Content-wise, this paper is basically not a research methodology paper. But I want to include it here because it teaches me the great method in literature research, the so called “meta-triangulation” method. The authors explained in details all the steps in the method, and reading the entire paper gives me a complete example of how to conduct a meta-triangulation research. I personally rate this paper as ‘extremely heavy’ and reading the entire 52 pages was really tiring, but it gives me a very high valuable knowledge. If one day I become a professor (my very ambitious dream, yet still too far to be reached), I’ll make it a compulsory reading material to each of my students.


The steps of meta-triangulation method (directly taken from the paper) are as follow:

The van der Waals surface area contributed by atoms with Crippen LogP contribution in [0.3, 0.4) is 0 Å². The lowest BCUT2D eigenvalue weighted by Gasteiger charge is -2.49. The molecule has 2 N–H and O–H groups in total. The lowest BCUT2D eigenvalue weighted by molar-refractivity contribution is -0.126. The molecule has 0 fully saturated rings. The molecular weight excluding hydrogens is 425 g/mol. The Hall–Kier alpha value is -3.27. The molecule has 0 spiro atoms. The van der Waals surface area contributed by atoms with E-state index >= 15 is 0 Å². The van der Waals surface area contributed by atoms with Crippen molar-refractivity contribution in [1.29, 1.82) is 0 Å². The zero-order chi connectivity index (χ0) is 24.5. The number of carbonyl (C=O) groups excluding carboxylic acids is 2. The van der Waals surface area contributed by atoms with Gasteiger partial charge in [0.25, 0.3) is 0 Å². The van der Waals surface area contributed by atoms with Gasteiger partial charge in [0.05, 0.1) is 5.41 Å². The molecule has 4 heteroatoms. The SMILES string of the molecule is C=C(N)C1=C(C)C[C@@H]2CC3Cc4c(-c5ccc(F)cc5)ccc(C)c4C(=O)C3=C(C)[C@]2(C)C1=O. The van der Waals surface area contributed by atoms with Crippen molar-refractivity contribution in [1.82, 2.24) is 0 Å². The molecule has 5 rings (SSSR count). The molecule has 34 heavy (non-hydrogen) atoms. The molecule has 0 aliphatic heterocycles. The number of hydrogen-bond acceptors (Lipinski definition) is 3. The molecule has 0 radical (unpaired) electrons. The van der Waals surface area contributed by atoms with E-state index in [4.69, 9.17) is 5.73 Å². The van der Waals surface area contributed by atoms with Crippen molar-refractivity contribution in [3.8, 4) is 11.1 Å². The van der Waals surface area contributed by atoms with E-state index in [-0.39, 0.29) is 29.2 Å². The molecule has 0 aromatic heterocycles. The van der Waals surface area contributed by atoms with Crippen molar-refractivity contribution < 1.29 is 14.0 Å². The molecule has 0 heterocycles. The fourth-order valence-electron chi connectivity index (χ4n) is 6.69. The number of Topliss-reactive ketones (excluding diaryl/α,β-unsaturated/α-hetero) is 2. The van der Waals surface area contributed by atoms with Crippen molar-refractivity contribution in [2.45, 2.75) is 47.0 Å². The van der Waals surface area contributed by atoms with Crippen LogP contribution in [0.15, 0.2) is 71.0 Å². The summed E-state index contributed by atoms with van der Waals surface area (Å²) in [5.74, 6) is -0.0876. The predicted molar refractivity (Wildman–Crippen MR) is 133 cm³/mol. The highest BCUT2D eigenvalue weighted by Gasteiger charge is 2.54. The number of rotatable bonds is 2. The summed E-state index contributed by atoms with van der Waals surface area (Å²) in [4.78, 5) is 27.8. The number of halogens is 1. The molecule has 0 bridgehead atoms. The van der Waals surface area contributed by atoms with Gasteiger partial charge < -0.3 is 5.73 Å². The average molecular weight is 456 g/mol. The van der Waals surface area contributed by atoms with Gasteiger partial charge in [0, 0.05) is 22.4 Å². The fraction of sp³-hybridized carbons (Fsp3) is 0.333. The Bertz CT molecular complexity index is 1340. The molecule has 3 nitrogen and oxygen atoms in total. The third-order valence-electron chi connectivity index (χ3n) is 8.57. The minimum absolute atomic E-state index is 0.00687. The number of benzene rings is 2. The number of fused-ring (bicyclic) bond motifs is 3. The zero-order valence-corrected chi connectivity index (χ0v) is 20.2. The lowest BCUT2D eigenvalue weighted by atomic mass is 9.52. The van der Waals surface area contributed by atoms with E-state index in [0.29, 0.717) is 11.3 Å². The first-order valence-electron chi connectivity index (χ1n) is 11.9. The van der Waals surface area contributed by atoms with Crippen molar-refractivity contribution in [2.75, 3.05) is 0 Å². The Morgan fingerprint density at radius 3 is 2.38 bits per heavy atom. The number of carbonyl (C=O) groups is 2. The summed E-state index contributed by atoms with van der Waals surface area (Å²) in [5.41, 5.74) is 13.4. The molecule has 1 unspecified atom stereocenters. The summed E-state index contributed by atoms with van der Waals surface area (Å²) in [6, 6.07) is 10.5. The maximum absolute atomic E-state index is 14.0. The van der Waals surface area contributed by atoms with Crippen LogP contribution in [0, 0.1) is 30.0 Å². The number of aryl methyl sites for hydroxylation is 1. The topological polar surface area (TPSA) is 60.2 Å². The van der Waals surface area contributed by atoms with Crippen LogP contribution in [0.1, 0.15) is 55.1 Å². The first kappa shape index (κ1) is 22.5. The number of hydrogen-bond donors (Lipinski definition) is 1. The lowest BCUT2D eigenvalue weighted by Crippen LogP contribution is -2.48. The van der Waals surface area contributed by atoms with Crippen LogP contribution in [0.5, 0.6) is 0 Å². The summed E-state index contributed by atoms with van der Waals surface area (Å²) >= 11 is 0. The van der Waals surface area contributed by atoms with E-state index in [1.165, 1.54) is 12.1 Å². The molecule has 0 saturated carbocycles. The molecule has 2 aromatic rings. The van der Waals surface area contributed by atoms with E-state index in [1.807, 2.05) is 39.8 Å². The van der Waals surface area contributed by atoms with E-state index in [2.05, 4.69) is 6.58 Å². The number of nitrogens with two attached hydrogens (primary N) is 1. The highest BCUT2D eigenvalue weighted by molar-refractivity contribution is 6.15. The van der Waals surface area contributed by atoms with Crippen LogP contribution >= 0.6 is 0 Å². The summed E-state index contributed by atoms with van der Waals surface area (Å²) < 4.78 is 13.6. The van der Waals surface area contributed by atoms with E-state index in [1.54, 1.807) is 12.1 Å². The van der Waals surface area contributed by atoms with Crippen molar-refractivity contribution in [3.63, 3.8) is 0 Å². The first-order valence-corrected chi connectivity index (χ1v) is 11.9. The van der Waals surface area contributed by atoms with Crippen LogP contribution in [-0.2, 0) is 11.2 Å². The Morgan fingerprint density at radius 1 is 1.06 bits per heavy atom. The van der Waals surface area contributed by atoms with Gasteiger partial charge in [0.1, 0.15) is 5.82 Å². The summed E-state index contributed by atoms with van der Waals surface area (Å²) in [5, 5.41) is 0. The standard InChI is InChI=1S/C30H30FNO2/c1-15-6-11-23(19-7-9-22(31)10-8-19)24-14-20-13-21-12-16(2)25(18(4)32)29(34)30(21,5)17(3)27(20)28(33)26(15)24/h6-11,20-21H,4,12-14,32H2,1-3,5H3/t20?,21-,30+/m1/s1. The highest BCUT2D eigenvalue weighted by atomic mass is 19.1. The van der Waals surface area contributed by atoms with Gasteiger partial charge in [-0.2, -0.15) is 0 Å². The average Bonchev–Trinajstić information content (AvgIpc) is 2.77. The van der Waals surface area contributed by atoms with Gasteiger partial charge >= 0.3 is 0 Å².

1. Phase I. Groundwork: In the groundwork phase, researchers identify the phenomenon of interest, choose the paradigmatic lenses, and collect a meta-theoretical sample. By defining the phenomenon of interest and choosing the paradigm lenses, researchers establish the boundaries of what will be considered in their multi-paradigm investigation.
  2. Phase II. Data Analysis: Data analysis consists of planning the paradigm itinerary, conducting multi-paradigm coding, and constructing paradigm accounts. Applying a systematic series of analyses allows researchers to overcome information processing limitations that emerge when trying to understand information intensive data.
  3. Phase III. Theory Building: The final phase of meta-triangulation attempts to build theory by exploring meta-conjectures, attaining a meta-paradigm perspective that can accommodate representations from multiple paradigms, and articulating/critiquing the resulting theory and theory building process.

I must note here that the meta-triangulation study reported in this paper was conducted by 6 prominent and renowned researchers in the field. The meta-theoretical sample they studied consists of 82 articles from 6 highly ranked MIS journals. It gives me insight that only professors with extensively wide research experience will be able to do it. I hope one day, I’ll be one of them!!